‘Idol’ Moments Help Others

Senior citizens sang their hearts out at the third annual Senior American Idol event last week by Orland Township.

While “American Idol” — the iconic reality TV show on which the senior event is based — will be starting its final season later this year, the performance competition at Georgios Banquets in Orland Hills was bigger than ever, as senior citizens showcased their talents for a good cause.

Marie Ryan, the township’s senior service coordinator, said all of the proceeds from the event go toward scholarships for local high school students.

“It’s exciting for our participants to get up onstage and face their fears, but knowing they are helping toward a good cause motivates them,” she said.

Fifteen contestants age 55 and older competed. Some sang in public for the first time, while others have been passionate about music throughout their lives.

Kannan “Ken” Sundar was anything but nervous to perform “Mountain Music,” by Alabama.

“Everyone gets butterflies, but if Frank Sinatra can do it, then I can do it,” he said.

The country music lover showcased his talent for playing the harmonica — 20 different kinds, to be exact.

Others got in on the creativity and brought out vintage guitars or elaborate costumes to aid their performances in hopes of earning high scores.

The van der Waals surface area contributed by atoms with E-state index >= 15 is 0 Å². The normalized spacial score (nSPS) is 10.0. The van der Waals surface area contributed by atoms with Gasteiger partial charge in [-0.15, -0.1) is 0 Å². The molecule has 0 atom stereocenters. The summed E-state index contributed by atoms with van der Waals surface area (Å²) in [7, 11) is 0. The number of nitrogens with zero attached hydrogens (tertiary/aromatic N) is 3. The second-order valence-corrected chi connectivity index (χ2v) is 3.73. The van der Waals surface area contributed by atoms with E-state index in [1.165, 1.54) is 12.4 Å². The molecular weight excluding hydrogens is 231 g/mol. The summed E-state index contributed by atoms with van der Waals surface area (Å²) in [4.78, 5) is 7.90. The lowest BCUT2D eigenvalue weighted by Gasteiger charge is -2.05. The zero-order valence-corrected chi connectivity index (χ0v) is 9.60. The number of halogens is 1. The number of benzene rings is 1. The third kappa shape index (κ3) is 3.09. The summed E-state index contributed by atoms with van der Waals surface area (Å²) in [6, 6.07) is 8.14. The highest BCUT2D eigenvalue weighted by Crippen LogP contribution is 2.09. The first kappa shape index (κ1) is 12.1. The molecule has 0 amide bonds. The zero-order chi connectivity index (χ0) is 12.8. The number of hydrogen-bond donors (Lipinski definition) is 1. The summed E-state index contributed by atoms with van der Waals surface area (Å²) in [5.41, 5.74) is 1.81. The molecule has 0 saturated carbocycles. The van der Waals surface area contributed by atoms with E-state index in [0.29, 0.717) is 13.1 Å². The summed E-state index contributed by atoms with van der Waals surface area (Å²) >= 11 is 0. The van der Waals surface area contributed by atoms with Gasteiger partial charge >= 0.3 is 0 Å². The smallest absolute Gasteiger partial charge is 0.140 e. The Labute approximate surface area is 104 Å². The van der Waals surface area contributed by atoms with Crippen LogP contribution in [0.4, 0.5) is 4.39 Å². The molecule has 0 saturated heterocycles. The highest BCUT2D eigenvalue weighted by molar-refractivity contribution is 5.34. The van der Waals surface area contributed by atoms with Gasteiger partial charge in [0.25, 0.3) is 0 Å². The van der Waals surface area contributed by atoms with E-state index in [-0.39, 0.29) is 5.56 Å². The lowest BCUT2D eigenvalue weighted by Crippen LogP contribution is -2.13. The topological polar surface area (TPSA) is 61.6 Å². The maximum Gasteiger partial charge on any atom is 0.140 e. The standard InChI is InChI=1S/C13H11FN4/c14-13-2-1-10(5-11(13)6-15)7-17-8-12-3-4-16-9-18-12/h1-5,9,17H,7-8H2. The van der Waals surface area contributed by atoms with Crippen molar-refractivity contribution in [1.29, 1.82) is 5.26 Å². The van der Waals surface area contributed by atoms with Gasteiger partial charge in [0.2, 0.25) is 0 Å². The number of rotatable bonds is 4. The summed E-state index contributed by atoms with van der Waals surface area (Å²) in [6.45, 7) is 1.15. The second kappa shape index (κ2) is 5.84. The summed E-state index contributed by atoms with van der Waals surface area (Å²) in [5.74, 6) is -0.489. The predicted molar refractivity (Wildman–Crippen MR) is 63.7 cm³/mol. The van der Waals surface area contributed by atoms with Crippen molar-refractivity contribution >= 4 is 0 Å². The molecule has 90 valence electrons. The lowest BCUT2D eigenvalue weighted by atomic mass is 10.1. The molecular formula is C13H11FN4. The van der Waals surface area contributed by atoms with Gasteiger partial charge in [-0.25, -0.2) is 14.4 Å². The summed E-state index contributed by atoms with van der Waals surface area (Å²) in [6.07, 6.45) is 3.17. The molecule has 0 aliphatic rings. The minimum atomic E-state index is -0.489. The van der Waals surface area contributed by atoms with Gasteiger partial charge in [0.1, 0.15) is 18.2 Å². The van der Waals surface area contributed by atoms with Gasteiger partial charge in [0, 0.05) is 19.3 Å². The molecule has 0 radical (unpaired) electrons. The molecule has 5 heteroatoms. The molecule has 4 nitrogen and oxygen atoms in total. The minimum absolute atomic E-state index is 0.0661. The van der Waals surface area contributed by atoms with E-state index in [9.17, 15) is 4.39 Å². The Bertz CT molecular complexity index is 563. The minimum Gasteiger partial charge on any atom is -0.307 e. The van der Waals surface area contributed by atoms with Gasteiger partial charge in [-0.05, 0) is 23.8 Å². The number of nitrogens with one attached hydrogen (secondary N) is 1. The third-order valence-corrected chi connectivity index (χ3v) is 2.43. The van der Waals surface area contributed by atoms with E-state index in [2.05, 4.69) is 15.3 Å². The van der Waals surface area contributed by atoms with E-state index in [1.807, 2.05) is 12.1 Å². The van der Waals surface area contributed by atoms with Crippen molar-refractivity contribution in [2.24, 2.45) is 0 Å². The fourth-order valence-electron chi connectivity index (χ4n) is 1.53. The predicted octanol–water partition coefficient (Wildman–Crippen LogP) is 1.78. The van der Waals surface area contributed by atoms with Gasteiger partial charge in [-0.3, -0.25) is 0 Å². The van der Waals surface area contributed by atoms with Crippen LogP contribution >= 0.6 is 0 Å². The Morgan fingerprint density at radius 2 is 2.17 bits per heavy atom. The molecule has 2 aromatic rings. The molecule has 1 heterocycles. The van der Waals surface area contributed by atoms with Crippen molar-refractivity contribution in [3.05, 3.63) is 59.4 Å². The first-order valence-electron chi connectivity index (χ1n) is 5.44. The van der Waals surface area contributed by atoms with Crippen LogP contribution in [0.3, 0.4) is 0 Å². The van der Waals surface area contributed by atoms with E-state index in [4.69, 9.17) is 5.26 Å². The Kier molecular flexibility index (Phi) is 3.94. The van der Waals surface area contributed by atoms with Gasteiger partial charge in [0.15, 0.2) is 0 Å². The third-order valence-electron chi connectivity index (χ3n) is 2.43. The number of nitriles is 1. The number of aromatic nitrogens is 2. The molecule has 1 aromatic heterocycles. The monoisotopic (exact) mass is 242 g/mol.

“We once had a contestant dress up in a jail jumpsuit to sing ‘Jailhouse Rock.’ That was fun,” said Kevin Grace, who hosted the show.

This was the third time the HGTV and “Windy City Live” star played the role of Ryan Seacrest. Grace said he loves the event and that it has been gaining more momentum each year.

“This year we tried to make it more streamlined. We have a DJ instead of a live band to pump up the crowd more and have narrowed our judges down from six to three like in the TV show,” he said.

The judges are no strangers to the “American Idol” phenomenon, as two of them were contestants on the hit show.

Gina Glocksen-Ruzicka made it to the top 10 in Season 6 of American Idol. She said it is much better to be on the other side of things instead of getting up onstage and being judged.

“I was so nervous on the show, because I’m singing for these talented judges and being scored,” she said.

Ruzicka said that as a judge, she looks for charisma, originality and who can hold her attention for the entire song.

The guest judges were not as harsh as Simon Cowell as critics, but rather offered advice and applauded the contestants for having the guts to get up onstage.

The audience was responsive to the contestants as well, singing along or clapping to the songs to encourage the singers.

Although it was a competition, Ryan said each contestant is a winner in her book.

“Witnessing their courage to get up there and sing in front of all these people really makes them all joyous to watch,” she said.

Jim O’Keefe won with his performance of “Mack the Knife” by Bobby Darin.

[Via: The Daily Southtown]

About Allison Matyus